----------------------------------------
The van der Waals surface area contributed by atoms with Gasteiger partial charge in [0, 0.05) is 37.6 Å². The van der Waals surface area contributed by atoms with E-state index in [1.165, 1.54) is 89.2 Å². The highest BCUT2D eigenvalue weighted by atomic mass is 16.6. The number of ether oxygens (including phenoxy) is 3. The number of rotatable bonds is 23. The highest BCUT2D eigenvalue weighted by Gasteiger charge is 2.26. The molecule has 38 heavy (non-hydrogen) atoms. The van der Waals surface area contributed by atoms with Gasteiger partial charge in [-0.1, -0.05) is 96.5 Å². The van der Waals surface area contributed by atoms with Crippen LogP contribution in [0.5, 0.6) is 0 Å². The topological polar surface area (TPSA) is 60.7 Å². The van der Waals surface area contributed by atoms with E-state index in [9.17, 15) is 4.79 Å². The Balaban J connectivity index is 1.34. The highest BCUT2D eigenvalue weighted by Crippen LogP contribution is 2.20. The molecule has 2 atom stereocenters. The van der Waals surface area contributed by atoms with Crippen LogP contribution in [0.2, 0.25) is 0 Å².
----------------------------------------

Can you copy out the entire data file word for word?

The van der Waals surface area contributed by atoms with Gasteiger partial charge in [0, 0.05) is 37.6 Å². The van der Waals surface area contributed by atoms with E-state index in [1.165, 1.54) is 89.2 Å². The highest BCUT2D eigenvalue weighted by atomic mass is 16.6. The number of ether oxygens (including phenoxy) is 3. The number of rotatable bonds is 23. The highest BCUT2D eigenvalue weighted by Gasteiger charge is 2.26. The molecule has 38 heavy (non-hydrogen) atoms. The van der Waals surface area contributed by atoms with Gasteiger partial charge in [-0.1, -0.05) is 96.5 Å². The van der Waals surface area contributed by atoms with Crippen LogP contribution in [0.5, 0.6) is 0 Å². The topological polar surface area (TPSA) is 60.7 Å². The van der Waals surface area contributed by atoms with E-state index in [9.17, 15) is 4.79 Å². The Balaban J connectivity index is 1.34. The highest BCUT2D eigenvalue weighted by Crippen LogP contribution is 2.20. The molecule has 2 atom stereocenters. The van der Waals surface area contributed by atoms with Crippen LogP contribution in [0.2, 0.25) is 0 Å².